D-15.04 Get & Create Adverb Clauses of Time, Contrast, Effect, & Purpose—and If-Clauses (Real & Contrary-to-Fact).
D. APPLY GRAMMAR
Lessons 91-100 of Chapter 10: Adverb Clauses & Connecting Words (“Travel & Recreation”) of WorkLife English Grammar 6: Issues & Answers, pages 151-167
Who It’s For: (Self-)Teachers & Helpers at High Proficiency Levels Ready to Put Multi-Purposed Subordinate Clauses into Complex Sentences for Various Reasons
Why It’s Useful: Even more than Noun Clauses, Adverbial Clauses can be attached to Simple Sentences (Independent Clauses) to express a variety of concepts: Time Relationships; Opposition (Contrast); Cause (Reason) & Effect; Purpose; Real vs. Unreal (Contrary-to-Fact) Situations, and others. To end an “upper-level” Grammar-in-Context Text, the ten distinct Lessons of Chapter 10 explore these possibilities.
What You’ll Do:
 Look over the page 151 Chapter 10 Opener. Notice the ten portions of the Grammar of Adverb Clauses & Connecting Words. Do they cover grammatical topics that you haven’t yet probed—or now want to explore? (If not, what’s missing—and where might you find it?) Can you imagine the kinds of sentences that might relate to the given Travel & Recreation contexts? Show what you know by giving examples.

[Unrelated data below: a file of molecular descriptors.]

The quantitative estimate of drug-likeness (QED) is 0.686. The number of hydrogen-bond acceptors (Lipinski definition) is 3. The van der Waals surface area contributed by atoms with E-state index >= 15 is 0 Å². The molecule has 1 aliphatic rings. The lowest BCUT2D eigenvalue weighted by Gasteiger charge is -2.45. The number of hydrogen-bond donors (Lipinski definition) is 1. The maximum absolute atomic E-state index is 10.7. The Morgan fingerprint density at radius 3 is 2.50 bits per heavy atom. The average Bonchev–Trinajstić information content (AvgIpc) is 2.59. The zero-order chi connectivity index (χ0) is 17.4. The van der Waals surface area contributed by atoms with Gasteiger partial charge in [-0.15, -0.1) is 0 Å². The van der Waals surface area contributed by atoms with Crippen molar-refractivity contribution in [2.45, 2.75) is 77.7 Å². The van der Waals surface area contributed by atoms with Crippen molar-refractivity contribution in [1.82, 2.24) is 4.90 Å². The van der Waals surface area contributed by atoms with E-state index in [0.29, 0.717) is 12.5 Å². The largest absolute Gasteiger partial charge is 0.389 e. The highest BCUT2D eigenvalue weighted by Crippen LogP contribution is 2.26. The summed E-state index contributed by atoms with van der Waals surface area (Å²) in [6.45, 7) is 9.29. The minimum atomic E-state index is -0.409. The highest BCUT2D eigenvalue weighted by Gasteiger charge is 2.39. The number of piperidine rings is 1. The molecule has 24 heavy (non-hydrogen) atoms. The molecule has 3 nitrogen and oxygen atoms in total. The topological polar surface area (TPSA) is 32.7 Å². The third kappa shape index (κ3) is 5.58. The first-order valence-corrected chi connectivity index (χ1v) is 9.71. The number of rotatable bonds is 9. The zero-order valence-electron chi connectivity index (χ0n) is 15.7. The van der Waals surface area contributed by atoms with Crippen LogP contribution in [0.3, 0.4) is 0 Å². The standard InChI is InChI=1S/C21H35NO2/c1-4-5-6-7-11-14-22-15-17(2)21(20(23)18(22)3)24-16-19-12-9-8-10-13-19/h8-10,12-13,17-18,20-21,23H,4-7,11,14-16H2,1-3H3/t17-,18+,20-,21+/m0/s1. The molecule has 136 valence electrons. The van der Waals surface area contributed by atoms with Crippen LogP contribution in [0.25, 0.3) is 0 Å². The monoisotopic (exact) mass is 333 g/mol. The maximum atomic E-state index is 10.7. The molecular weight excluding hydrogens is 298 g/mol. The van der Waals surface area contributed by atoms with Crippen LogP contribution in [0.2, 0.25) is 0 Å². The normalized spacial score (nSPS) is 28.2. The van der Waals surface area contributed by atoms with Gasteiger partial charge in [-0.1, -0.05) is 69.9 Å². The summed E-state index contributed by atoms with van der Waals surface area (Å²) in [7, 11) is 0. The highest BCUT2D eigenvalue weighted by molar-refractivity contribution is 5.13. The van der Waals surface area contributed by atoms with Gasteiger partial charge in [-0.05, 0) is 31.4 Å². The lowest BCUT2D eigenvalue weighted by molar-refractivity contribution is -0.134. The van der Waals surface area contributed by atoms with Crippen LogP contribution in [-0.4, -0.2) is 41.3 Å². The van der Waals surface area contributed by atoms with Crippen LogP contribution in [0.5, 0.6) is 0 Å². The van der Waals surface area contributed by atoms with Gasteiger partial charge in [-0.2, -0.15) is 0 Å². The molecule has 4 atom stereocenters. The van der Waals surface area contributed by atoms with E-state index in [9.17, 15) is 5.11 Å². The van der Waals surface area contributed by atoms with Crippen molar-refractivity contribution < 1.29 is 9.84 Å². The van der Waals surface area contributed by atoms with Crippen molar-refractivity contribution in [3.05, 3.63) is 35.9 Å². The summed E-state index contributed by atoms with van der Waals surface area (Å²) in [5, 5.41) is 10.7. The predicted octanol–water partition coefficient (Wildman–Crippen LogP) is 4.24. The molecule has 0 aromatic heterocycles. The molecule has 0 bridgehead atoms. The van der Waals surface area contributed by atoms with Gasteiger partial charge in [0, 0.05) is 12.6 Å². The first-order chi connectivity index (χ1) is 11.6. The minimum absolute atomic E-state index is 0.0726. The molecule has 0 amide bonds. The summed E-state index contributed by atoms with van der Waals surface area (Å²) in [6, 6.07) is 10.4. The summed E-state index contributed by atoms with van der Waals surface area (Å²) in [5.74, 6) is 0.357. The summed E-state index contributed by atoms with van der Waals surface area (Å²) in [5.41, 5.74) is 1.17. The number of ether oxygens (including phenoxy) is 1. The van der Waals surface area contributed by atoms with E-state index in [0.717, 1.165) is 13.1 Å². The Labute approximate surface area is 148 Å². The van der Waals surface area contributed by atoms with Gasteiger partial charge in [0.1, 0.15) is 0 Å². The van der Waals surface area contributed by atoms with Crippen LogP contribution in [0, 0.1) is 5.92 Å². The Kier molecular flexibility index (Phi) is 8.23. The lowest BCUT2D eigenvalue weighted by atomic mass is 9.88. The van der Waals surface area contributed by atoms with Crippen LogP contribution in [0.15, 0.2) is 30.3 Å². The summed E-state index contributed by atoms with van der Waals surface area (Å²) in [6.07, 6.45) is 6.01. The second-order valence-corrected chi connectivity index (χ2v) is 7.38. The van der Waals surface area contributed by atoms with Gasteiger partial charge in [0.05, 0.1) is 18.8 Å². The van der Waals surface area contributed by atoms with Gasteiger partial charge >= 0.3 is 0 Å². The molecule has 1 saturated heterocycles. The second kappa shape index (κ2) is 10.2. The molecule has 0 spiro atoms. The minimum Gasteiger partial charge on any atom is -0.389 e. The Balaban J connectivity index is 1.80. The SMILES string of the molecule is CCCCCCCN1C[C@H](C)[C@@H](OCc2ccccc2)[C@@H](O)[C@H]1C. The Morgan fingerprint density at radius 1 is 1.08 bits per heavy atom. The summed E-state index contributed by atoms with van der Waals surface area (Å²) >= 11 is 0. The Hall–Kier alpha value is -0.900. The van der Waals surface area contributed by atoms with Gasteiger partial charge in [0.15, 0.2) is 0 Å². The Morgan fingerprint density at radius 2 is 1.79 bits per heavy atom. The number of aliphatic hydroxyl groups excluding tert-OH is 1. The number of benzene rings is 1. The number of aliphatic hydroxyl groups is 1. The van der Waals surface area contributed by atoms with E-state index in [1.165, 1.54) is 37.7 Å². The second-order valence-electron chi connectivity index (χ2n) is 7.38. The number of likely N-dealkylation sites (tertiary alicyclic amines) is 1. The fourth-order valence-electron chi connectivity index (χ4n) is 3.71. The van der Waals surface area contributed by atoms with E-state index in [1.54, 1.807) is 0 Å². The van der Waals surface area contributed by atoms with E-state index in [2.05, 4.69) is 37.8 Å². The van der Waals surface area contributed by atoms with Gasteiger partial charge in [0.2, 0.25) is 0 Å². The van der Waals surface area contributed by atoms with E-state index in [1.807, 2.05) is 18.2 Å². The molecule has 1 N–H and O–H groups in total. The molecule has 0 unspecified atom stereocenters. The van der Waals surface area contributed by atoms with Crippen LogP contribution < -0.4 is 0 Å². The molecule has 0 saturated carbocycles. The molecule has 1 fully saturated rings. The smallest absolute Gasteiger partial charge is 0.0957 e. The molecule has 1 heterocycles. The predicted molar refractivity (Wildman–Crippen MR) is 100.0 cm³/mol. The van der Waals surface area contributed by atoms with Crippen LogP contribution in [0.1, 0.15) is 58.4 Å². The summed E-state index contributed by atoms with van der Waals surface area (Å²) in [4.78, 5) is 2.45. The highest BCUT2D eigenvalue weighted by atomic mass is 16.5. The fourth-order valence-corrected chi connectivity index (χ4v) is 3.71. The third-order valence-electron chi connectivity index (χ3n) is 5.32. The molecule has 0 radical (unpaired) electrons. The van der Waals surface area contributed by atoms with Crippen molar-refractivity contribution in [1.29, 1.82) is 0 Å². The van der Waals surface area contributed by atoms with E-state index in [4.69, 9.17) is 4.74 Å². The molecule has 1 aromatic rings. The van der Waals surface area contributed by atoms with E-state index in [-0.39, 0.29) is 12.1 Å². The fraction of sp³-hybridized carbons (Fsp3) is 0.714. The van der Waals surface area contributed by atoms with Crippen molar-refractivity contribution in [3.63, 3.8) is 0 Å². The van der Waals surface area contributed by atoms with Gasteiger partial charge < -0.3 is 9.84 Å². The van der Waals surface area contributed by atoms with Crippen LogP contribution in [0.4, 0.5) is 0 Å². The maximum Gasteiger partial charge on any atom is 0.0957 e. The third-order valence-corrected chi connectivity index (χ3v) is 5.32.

In Lesson 91: Time Clauses, glance through the common time-related Connectors: before, by the time, when(ever), etc. In Exercises A-*C, choose and insert the most appropriate of these in sample passages on “The Rules of Sports (Handball & Tennis).” Use these as models. Then in Lesson 92: Clauses of Opposition, get the import of but, although / even thoughin Sentences of Contrast about soccer & other sports. Next, Lesson 93: Clauses of Cause (Reason) & Effect presents and practices connectors like because, now that, so/such. . .that—to deliver info and stimulate talk about “Issues in Sports.” While proposing “Traditional Party Games,” Lesson 94 contrasts Clauses of Effect with Clauses of Purpose. Lesson 95 compares Adverb Clauses with Adverbial Phrases. Its Subject Matter is “The Olympic Games.”
 Lessons 96-100—all on the subject of “Recreational Travel,”deal with If-Clauses. These can convey “Real Possibility” (for instance, dependent on the weather). They can compare reality with hypotheticals in revelation of “Travel Dreams”—and make “coulda-woulda-shoulda” statements in disclosure of “Travel Regrets.” Finally, in If-Clauses with Continuous Forms and Modal Verbs, they can tell about “Recreational Activities” and “Parties” didn’t turn out as well as had been expected. Although they’ll be less than ideal, enjoy your (imperfect) trips and games!